Paralympian Pistorius kills girlfriend in South Africa

Pretoria, South Africa. Feb. 14, 3:20 a.m.: legendary Paralympian Oscar Pistorius shot and killed celebrity-model girlfriend, Reeva Steenkamp. The prosecution alleges it was murder in cold blood, but Pistorius and his defense attorneys claim it was a tragic accident.

“We are still trying to come to terms with everything,” said South Africa Chair of Athletes and Olympic medalist for South Africa Geraldine Pillay to The Guilfordian. “It’s a shock.”

Pistorius, who had both legs amputated before the age of one, competes in events for amputees and able-bodied runners.

Last summer, he became the first double-leg amputee to participate in the Olympics, where he reached the 400-meter dash semi-finals.

On Feb. 22, after spending one week in jail, Pistorius was assigned a bail of $113,000 and posted it shortly thereafter. His trial date is set for June 4, 2013.

“Obviously Reeva Steenkamp is no longer here, and Pistorius’ whole world has been turned upside down,” said Guilford Head Track & Field Coach Danny Cash. “It’s a huge thing the country is going to have to deal with now.”

Pistorius admitted to firing four gunshots through a locked bathroom door with his silver Taurus 9mm pistol. Three of the four shots hit Steenkamp, piercing her head, hip and arm. Pistorius broke down the locked door with a cricket bat and carried Steenkamp to the hallway of his residence where paramedics later pronounced her dead.

Claiming that he mistook the “suspicious noise in the bathroom” for a burglar breaking in, Pistorius maintains that he fired in fear of losing his own life.

If his account of the story proves true, his decision to shoot would seem justified to some.

“In South Africa, it’s a different lifestyle,” said sophomore Byron Hamilton, a native of South Africa. “If you own a gun and aren’t prepared to shoot to kill, it’s more likely that a perpetrator will use your own gun against you.”

Prosecutors have formally charged Pistorius with premeditated murder, but his guilt remains undetermined.

Primary concerns about Pistorius include his history of violent tendencies, reports of late-night shouting matches between him and his girlfriend, and Steenkamp’s unexplained locking of the bathroom door on the night of her murder.

“If she didn’t feel fearful, why would she lock the bathroom?” asked Assistant Professor of Justice and Policy Studies Sanjay Marwah. “Why would a burglar lock the bathroom? It seems high unlikely … a flimsy argument.”

“I know he’s driven, he’s passionate and he speaks well — all of those things,” Vice President of Athletics South Africa and winner of the 2004 New York Marathon Hendrick Ramaala told The Guilfordian. “But ‘the Oscar (Pistorious)’ at home? I’m not sure,”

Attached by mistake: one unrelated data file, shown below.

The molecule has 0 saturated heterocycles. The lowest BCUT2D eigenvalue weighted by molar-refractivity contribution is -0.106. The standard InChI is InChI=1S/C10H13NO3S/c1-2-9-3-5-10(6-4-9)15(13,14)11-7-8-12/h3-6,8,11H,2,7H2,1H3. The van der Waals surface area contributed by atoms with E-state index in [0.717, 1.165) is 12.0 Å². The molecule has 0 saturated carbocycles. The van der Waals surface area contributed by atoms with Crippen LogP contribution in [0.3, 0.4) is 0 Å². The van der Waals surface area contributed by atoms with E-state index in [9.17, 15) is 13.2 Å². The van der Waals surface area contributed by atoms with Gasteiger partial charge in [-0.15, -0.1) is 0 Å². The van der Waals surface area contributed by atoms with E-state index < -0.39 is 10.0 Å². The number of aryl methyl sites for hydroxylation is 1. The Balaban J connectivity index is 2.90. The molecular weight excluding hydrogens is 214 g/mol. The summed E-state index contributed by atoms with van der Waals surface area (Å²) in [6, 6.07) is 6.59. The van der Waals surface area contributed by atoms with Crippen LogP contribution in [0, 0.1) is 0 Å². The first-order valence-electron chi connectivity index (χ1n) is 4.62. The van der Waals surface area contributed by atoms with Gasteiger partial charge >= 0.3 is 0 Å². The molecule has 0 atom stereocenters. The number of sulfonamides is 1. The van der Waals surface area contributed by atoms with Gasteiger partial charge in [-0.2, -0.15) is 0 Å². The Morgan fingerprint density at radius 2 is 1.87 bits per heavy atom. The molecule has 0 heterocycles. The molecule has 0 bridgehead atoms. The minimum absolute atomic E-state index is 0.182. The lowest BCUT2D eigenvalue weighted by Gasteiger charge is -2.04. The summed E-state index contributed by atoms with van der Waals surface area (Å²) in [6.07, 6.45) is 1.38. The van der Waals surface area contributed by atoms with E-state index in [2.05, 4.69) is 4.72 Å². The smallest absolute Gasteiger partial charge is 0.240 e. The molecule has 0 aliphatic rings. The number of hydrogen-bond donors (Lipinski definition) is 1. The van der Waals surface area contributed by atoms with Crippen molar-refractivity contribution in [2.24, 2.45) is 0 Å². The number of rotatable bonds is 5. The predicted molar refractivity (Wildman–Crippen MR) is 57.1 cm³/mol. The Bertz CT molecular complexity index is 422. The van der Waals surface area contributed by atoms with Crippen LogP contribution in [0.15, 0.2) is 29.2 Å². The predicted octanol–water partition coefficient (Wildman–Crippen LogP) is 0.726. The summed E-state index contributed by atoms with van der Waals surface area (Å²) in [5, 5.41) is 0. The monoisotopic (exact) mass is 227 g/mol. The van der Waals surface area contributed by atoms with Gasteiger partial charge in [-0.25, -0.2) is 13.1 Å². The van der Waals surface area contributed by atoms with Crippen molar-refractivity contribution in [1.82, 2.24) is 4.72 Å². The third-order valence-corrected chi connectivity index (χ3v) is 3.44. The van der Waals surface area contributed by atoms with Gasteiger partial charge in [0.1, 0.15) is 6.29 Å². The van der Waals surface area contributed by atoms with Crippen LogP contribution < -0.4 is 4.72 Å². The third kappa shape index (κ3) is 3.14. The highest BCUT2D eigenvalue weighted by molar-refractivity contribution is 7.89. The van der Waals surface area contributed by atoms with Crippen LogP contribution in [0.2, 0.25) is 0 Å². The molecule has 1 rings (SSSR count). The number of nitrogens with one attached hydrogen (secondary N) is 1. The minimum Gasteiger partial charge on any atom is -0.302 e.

Pillay first met Pistorius during the 2004 Olympics in Athens.

“He was definitely the golden boy across all borders,” said Pillay. “He bought a car last year worth 3.5 million rand, or $395,346, and that was a newspaper headline. He went with his girlfriend to the Seychelles on a vacation — it was a TV program. Whatever he did was always in the spotlight.”

The spotlight might have been overwhelming for Pistorius, who was deemed “too intense” by some.

“Being ostracized and being elitist, there’s a fine line,” said Guilford Assistant Track & Field Coach Kimberly Cash. “If he had so much pressure on him, did it lead to violent tendencies?”

At Guilford, coaches Danny and Kimberly Cash aim to build strong athletes and citizens of the community.

“We spend a lot of time guiding our athletes through service and volunteering, and hopefully they can understand that it’s more than just themselves as an athlete,” said Danny. “It’s about being part of the community.”

The behavior of Guilford’s athletes contrasts those professional athletes who stare down the barrel of legal controversies.

“You worry that people will start losing hope in athletes and their abilities,” said Pillay. “First it was Tiger Woods, then Lance Armstrong and now Oscar Pistorius.

“I know South Africa, just like the rest of the world, is bleeding,” concluded Pillay. “They’re hanging on to a little bit of hope that this is not true.”

The question remains: what were Pistorius’s intentions when he pulled the trigger on Valentine’s Day?